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“Could Mozambique and Kenya suffer the same fate as Nigeria?”
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“Could Mozambique and Kenya suffer the same fate as Nigeria?”

Several sub-Saharan African countries have recently discovered oil and gas reserves, yet question marks remain over who precisely will benefit from their newfound wealth. Denise Juvane, 19, a student from Mozambique now living in England, reports.

With oil and gas seemingly scarce commodities, many developing countries are battling to acquire their fair share.

But is the possession of these resources less a symbol of necessity and more a symbol of power? And who stands to benefit for their possession?

Nigeria is one of the world’s biggest oil exporters, yet the Niger Delta, which produces much of the country’s black gold, is still one of the world’s poorest and under-developed areas.

This raises a question about how developed nations are harnessing natural resources, and what producer nations are receiving in return.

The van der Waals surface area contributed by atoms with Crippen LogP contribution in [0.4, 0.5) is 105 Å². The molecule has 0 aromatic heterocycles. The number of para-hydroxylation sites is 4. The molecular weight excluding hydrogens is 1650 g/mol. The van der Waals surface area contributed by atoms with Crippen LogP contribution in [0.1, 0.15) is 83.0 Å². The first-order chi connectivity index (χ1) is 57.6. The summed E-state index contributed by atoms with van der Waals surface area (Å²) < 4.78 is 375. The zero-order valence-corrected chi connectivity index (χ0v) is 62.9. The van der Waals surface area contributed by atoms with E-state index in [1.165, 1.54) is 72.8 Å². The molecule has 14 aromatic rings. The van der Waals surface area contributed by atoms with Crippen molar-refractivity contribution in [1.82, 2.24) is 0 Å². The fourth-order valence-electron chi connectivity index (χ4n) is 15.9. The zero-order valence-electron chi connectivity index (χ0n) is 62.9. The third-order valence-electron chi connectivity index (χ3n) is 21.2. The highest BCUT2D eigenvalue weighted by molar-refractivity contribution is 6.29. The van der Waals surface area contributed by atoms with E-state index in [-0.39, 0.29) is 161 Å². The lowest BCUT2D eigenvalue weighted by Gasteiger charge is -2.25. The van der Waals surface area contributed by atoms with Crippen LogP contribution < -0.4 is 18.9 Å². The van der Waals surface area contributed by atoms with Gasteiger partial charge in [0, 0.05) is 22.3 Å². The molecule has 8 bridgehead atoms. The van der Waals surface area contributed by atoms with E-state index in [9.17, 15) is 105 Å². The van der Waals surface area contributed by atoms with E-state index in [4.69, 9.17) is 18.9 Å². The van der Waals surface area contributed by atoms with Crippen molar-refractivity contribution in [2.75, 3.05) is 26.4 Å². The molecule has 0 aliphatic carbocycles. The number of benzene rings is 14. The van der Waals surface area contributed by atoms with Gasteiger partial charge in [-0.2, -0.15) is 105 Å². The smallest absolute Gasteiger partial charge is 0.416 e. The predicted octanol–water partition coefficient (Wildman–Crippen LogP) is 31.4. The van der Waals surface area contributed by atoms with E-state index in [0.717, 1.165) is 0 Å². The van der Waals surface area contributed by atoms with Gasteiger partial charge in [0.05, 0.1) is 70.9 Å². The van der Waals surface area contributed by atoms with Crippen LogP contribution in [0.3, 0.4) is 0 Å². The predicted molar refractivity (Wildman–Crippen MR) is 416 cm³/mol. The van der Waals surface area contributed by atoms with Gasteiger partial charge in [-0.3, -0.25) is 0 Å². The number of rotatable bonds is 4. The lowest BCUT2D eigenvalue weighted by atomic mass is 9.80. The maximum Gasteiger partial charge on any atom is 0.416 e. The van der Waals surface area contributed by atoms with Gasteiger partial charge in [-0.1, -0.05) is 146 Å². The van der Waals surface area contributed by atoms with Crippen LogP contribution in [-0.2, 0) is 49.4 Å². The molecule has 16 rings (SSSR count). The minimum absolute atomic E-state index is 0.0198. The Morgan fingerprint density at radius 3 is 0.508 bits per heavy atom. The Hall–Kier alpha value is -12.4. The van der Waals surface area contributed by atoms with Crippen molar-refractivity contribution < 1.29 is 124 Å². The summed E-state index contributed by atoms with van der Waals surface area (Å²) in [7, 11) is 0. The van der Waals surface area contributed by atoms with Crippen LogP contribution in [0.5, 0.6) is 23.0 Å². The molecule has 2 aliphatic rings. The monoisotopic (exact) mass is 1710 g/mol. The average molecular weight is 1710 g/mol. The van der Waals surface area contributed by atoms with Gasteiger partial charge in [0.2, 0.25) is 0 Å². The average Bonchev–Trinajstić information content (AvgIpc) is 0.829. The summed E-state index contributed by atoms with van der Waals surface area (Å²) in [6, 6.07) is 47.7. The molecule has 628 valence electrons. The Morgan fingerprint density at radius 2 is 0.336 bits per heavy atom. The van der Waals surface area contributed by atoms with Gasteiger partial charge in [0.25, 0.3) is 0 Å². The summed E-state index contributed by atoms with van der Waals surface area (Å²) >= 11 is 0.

Without dismissing out of hand the outstanding work of oil firms such as Shell in countries such as Nigeria, question marks remain over the distribution of wealth.

Indeed the issue of power is interlinked because it seems as though developed and newly industrialised countries are at times prepared to battle each other for the possession of energy resources.

Following the discovery of oil in the Turkana region of Kenya by Anglo-Irish firm Tullow Oil, in about three year’s time the country is bound to become one of the world’s major new producers.

Neighbouring state Mozambique is perhaps better known as a war-ridden nation turned tourist hotspot, so few would have expected the recent discovery of gas there.

But now energy firms such as US based Anadarko Petroleum and Italy’s Enifrom, as well as companies from countries such as China and Brazil, are said to be interested in investing heavily in the country as a result.

Although it is said that the production and export of gas to markets in Asia will have a substantial positive impact on their economy, is there a danger that Mozambique and Kenya, among other countries, may also suffer the same fate as the Niger Delta?

The answer is yet unclear, but what seems certain is that Africa is headed towards being a new source of power.

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Opinions expressed in this article are those of the author and do not necessarily represent the views of the Commonwealth Youth Programme. Articles are published in a spirit of dialogue, respect and understanding. If you disagree, why not submit a response?

To learn more about becoming a Commonwealth Correspondent please visit: http://www.yourcommonwealth.org/submit-articles/commonwealthcorrespondents/

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